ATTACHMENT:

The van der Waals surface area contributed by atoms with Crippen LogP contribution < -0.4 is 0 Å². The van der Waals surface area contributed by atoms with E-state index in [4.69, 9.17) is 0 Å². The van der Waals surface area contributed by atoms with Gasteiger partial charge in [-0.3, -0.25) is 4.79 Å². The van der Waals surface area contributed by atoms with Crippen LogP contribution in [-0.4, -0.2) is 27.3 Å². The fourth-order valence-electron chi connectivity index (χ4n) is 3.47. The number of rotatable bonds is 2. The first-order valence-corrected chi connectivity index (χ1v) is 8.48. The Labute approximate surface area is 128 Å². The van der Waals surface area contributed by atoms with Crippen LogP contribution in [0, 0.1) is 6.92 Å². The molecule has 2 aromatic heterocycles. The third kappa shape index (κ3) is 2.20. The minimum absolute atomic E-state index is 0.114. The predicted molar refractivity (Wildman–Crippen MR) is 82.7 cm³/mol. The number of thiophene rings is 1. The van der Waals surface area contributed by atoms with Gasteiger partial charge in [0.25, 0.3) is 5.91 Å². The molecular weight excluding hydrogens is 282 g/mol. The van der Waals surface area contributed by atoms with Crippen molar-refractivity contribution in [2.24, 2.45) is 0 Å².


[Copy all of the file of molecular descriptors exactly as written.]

The van der Waals surface area contributed by atoms with Crippen LogP contribution < -0.4 is 0 Å². The van der Waals surface area contributed by atoms with E-state index in [4.69, 9.17) is 0 Å². The van der Waals surface area contributed by atoms with Gasteiger partial charge in [-0.3, -0.25) is 4.79 Å². The van der Waals surface area contributed by atoms with Crippen LogP contribution in [-0.4, -0.2) is 27.3 Å². The fourth-order valence-electron chi connectivity index (χ4n) is 3.47. The number of rotatable bonds is 2. The first-order valence-corrected chi connectivity index (χ1v) is 8.48. The Labute approximate surface area is 128 Å². The van der Waals surface area contributed by atoms with Crippen LogP contribution in [0, 0.1) is 6.92 Å². The molecule has 2 aromatic heterocycles. The third kappa shape index (κ3) is 2.20. The minimum absolute atomic E-state index is 0.114. The predicted molar refractivity (Wildman–Crippen MR) is 82.7 cm³/mol. The number of thiophene rings is 1. The van der Waals surface area contributed by atoms with Gasteiger partial charge in [0.25, 0.3) is 5.91 Å². The molecular weight excluding hydrogens is 282 g/mol. The van der Waals surface area contributed by atoms with Crippen molar-refractivity contribution in [2.24, 2.45) is 0 Å².